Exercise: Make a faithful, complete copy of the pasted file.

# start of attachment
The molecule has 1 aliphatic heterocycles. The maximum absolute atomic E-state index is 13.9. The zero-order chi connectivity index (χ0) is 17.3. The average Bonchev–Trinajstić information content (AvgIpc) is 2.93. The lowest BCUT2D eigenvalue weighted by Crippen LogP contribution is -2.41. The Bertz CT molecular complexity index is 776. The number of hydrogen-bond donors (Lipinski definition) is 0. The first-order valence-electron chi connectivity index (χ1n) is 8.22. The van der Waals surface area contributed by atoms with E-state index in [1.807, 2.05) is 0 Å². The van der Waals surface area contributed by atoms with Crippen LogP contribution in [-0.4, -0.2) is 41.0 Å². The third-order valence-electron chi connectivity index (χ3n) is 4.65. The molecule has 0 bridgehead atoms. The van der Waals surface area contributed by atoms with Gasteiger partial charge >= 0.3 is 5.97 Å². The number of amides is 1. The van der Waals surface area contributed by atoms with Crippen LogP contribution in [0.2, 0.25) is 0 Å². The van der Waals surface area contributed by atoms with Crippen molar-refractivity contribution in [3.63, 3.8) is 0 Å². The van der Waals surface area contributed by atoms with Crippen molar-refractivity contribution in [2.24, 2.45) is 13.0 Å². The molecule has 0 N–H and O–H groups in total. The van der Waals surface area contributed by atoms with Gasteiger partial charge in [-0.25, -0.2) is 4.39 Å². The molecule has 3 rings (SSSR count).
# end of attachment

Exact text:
The molecule has 1 aliphatic heterocycles. The maximum absolute atomic E-state index is 13.9. The zero-order chi connectivity index (χ0) is 17.3. The average Bonchev–Trinajstić information content (AvgIpc) is 2.93. The lowest BCUT2D eigenvalue weighted by Crippen LogP contribution is -2.41. The Bertz CT molecular complexity index is 776. The number of hydrogen-bond donors (Lipinski definition) is 0. The first-order valence-electron chi connectivity index (χ1n) is 8.22. The van der Waals surface area contributed by atoms with E-state index in [1.807, 2.05) is 0 Å². The van der Waals surface area contributed by atoms with Crippen LogP contribution in [-0.4, -0.2) is 41.0 Å². The third-order valence-electron chi connectivity index (χ3n) is 4.65. The molecule has 0 bridgehead atoms. The van der Waals surface area contributed by atoms with Gasteiger partial charge >= 0.3 is 5.97 Å². The number of amides is 1. The van der Waals surface area contributed by atoms with Crippen LogP contribution in [0.2, 0.25) is 0 Å². The van der Waals surface area contributed by atoms with Crippen molar-refractivity contribution in [3.63, 3.8) is 0 Å². The van der Waals surface area contributed by atoms with Crippen molar-refractivity contribution in [2.24, 2.45) is 13.0 Å². The molecule has 0 N–H and O–H groups in total. The van der Waals surface area contributed by atoms with Gasteiger partial charge in [-0.25, -0.2) is 4.39 Å². The molecule has 3 rings (SSSR count).